SALT LAKE CITY -- It was more than 12 years since his death, but on Friday, McKay Perkins finally received recognition for his heroic actions in World War II.
Sen. Orrin Hatch on Friday presented Perkins' daughter, Lorna Belnap, of Ogden, with six medals Perkins was supposed to receive after the war but never did. Perkins served in Troop G of the 1st Calvary Division in the Southern Philippine Campaign.
He was awarded the Asiatic-Pacific Campaign and Bronze Star; the World War II Victory Medal; the Combat Infantryman Badge 1st Award; the Philippine Liberation Ribbon and Bronze Star; the World War II Honorable Service Lapel Button; and the Bronze Star Medal.
Fifteen of Perkins' children and grandchildren were present for the ceremony. Perkins died in 2000, and Belnap said seeing her father honored flooded her with emotion.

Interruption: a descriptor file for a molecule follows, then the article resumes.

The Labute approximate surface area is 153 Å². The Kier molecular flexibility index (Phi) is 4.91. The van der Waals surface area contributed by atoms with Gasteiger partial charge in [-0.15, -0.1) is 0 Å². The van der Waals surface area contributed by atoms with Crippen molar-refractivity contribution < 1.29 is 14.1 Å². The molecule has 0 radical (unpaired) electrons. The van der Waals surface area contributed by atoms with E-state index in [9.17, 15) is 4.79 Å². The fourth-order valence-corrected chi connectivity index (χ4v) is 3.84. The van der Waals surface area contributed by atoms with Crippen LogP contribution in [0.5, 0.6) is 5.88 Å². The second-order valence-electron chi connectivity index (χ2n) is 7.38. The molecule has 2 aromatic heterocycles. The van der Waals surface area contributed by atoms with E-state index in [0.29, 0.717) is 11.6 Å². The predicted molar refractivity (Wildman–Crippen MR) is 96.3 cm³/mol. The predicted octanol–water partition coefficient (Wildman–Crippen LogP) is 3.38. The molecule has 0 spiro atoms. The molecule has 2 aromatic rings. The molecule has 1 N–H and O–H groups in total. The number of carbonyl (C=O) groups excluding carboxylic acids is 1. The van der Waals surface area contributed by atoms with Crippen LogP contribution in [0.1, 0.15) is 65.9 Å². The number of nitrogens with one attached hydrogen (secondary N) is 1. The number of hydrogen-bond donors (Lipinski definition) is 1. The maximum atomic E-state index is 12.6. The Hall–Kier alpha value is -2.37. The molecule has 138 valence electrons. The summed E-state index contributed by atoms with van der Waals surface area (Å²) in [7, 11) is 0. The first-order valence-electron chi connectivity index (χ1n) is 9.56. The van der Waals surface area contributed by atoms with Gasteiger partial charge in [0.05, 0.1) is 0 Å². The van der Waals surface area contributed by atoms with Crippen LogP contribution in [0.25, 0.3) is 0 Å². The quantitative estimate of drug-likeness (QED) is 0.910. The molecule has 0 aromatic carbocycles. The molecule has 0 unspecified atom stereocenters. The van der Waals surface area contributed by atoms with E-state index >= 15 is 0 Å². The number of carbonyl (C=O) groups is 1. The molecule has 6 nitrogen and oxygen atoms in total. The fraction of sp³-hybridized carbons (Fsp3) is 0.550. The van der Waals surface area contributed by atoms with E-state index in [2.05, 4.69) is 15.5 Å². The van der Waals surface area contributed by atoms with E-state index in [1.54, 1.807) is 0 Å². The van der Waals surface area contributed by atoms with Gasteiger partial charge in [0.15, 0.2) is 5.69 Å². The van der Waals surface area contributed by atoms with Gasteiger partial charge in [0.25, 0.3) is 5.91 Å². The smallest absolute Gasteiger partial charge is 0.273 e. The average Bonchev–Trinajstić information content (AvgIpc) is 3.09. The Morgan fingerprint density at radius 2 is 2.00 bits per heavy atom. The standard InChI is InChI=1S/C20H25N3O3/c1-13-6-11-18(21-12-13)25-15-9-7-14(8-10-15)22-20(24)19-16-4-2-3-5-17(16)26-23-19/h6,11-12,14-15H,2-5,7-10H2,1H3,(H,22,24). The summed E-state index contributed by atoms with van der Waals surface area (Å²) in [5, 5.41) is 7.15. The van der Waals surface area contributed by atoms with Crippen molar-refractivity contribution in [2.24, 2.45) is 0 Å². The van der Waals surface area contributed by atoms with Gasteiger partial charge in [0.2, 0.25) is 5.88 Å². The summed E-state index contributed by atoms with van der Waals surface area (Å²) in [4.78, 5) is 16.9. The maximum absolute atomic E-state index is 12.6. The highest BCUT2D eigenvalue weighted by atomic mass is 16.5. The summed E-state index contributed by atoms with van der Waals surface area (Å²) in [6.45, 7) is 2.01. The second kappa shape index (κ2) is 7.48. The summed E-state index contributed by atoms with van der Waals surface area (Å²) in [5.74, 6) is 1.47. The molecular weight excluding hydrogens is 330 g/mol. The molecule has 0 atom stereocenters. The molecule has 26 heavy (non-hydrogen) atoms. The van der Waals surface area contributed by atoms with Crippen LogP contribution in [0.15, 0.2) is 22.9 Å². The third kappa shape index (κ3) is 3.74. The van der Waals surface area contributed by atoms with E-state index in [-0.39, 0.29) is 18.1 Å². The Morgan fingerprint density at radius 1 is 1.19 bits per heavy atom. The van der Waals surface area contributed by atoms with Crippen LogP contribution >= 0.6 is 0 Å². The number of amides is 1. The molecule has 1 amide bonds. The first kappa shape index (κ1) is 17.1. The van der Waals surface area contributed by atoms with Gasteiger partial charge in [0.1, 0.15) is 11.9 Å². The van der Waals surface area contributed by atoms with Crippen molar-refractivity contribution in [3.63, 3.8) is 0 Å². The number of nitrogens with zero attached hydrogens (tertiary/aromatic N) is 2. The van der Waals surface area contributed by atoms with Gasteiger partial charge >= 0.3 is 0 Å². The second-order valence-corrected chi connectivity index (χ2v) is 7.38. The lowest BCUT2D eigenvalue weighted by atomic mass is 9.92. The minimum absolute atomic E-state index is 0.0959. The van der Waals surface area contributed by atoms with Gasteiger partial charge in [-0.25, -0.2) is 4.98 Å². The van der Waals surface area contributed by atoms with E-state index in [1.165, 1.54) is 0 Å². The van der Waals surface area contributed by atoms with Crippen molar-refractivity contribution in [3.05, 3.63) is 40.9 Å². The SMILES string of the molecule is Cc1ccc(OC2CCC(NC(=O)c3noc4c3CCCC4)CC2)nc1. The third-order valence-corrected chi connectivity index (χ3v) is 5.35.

"It made me cry, just like it does now," she said. "He was such a good dad. It was really neat to let his children and grandchildren experience this."
After her mother's death last September, Belnap was going through her mothers' belongings and discovered documents indicating her father had earned military awards he had never been given. Perkins had shown Belnap his Expert Rifleman medal, but he had never mentioned any other awards.
"We kind of thought there should be others," Belnap said.
Once she stumbled onto the documents, Belnap asked Hatch for help getting her father the awards.
"We would cherish them and use them as reminders of the cost of freedom and the role our father played in World War II defending our freedoms," Belnap told Hatch at the time, according to the release. "The medals would create opportunities for us to talk with our children and grandchildren about the importance of the Constitution and the difficulties of maintaining our freedom."
Belnap said Perkins was 25 years old when he was inducted into the army in June 1944 and was honorably discharged in February 1946. When he came home from the war, he didn't talk much about what he'd seen, but Belnap said he would have been proud Friday.
"He would have been really pleased to know his family knew of his heroics and bravery," she said. "He would have liked to receive them while he was alive, but he'd want his family to know his love for his country."